clicheDid you ever have a paper returned in English class with a red mark through a phrase and the notation “avoid clichés?” Imagine this red line when you are talking with someone who is grieving.

A cliché is a phrase that once had meaning but has been overused and now has lost its meaning. We use clichés in our daily language as a way of making conversation or coding information in a short form.

Grief clichés abound. “I know just how you feel.” “Life goes on.” “She is in a better place.” “Everything happens for a reason.” “Time heals all wounds.” There are dozens more.

Some clichés communicate an expectation for grief to come to an end. Some suggest that grievers should repress their feelings of loss. Other clichés minimize the mourner’s feelings by assigning a larger theological meaning to the death.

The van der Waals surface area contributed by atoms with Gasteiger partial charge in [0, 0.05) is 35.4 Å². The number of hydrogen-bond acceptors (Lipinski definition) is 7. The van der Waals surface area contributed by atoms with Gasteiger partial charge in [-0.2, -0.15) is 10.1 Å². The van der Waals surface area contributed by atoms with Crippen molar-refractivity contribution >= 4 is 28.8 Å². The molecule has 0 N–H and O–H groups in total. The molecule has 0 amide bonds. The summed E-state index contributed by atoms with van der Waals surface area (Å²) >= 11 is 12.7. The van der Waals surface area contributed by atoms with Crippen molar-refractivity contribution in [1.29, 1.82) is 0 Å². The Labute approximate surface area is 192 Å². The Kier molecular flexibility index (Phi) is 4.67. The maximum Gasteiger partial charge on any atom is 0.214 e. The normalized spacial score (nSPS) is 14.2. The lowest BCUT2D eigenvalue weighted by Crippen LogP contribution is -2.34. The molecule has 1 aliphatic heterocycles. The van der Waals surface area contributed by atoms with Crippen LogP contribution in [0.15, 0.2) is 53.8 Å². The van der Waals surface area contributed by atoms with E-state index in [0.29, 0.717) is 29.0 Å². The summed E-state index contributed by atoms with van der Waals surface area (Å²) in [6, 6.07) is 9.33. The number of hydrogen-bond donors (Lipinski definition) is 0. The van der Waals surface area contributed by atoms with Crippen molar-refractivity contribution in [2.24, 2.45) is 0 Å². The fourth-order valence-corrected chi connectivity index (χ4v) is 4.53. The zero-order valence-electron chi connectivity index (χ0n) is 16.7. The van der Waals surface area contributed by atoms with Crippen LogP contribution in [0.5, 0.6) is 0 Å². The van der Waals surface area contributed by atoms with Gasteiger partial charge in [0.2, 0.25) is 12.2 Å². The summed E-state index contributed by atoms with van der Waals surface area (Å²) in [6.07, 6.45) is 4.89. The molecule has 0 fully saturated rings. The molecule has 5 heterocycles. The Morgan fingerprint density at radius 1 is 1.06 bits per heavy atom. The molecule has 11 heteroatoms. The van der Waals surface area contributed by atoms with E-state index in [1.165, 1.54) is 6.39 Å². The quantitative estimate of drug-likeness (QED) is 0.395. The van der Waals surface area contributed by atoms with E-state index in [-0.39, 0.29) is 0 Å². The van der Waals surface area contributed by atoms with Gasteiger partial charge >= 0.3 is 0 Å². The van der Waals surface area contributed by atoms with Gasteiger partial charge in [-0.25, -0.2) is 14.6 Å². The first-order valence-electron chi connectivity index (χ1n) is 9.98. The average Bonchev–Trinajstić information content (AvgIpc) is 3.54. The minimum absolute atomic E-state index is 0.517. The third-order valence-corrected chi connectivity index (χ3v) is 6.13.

All grief clichés are a “fix it” approach to the pain of loss. Come to the mourner in a spirit of condolence, whose Latin root means “to suffer together.” Sharing in sadness is what is needed, not a cliché.

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Dr. Patrick O’Malley is a psychotherapist in Fort Worth, Texas, specializing in grief counseling. For 35 years, he has counseled individuals, couples and families in his private practice. Dr. O'Malley has recently published a book, "Getting Grief Right" about grief recovery.

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